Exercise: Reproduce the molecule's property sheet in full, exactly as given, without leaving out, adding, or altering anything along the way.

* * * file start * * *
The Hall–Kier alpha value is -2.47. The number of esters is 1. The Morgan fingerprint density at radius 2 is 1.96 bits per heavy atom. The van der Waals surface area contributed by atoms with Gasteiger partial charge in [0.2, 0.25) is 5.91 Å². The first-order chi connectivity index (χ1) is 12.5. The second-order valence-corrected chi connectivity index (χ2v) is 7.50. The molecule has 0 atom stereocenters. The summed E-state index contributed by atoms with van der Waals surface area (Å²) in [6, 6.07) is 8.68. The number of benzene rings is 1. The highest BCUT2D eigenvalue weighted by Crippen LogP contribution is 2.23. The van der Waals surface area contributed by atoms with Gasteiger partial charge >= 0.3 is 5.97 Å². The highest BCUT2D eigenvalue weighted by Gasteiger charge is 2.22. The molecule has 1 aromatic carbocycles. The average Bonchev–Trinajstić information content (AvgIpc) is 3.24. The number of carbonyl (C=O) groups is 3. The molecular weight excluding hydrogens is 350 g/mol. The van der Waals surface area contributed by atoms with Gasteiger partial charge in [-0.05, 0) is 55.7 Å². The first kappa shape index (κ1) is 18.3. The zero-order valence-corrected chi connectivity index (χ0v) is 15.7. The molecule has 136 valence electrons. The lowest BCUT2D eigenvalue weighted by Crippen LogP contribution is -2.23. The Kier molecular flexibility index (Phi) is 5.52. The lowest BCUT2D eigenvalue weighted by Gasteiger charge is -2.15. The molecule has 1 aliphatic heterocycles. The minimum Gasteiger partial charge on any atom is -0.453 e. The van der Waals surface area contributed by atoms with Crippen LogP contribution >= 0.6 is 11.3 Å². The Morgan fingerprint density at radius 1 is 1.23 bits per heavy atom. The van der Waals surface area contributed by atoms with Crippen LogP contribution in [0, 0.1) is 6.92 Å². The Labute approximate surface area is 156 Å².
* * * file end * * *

The Hall–Kier alpha value is -2.47. The number of esters is 1. The Morgan fingerprint density at radius 2 is 1.96 bits per heavy atom. The van der Waals surface area contributed by atoms with Gasteiger partial charge in [0.2, 0.25) is 5.91 Å². The first-order chi connectivity index (χ1) is 12.5. The second-order valence-corrected chi connectivity index (χ2v) is 7.50. The molecule has 0 atom stereocenters. The summed E-state index contributed by atoms with van der Waals surface area (Å²) in [6, 6.07) is 8.68. The number of benzene rings is 1. The highest BCUT2D eigenvalue weighted by Crippen LogP contribution is 2.23. The van der Waals surface area contributed by atoms with Gasteiger partial charge >= 0.3 is 5.97 Å². The highest BCUT2D eigenvalue weighted by Gasteiger charge is 2.22. The molecule has 1 aromatic carbocycles. The average Bonchev–Trinajstić information content (AvgIpc) is 3.24. The number of carbonyl (C=O) groups is 3. The molecular weight excluding hydrogens is 350 g/mol. The van der Waals surface area contributed by atoms with Gasteiger partial charge in [-0.05, 0) is 55.7 Å². The first kappa shape index (κ1) is 18.3. The zero-order valence-corrected chi connectivity index (χ0v) is 15.7. The molecule has 136 valence electrons. The lowest BCUT2D eigenvalue weighted by Crippen LogP contribution is -2.23. The Kier molecular flexibility index (Phi) is 5.52. The lowest BCUT2D eigenvalue weighted by Gasteiger charge is -2.15. The molecule has 1 aliphatic heterocycles. The minimum Gasteiger partial charge on any atom is -0.453 e. The van der Waals surface area contributed by atoms with Crippen LogP contribution >= 0.6 is 11.3 Å². The Morgan fingerprint density at radius 1 is 1.23 bits per heavy atom. The van der Waals surface area contributed by atoms with Crippen LogP contribution in [0, 0.1) is 6.92 Å². The Labute approximate surface area is 156 Å².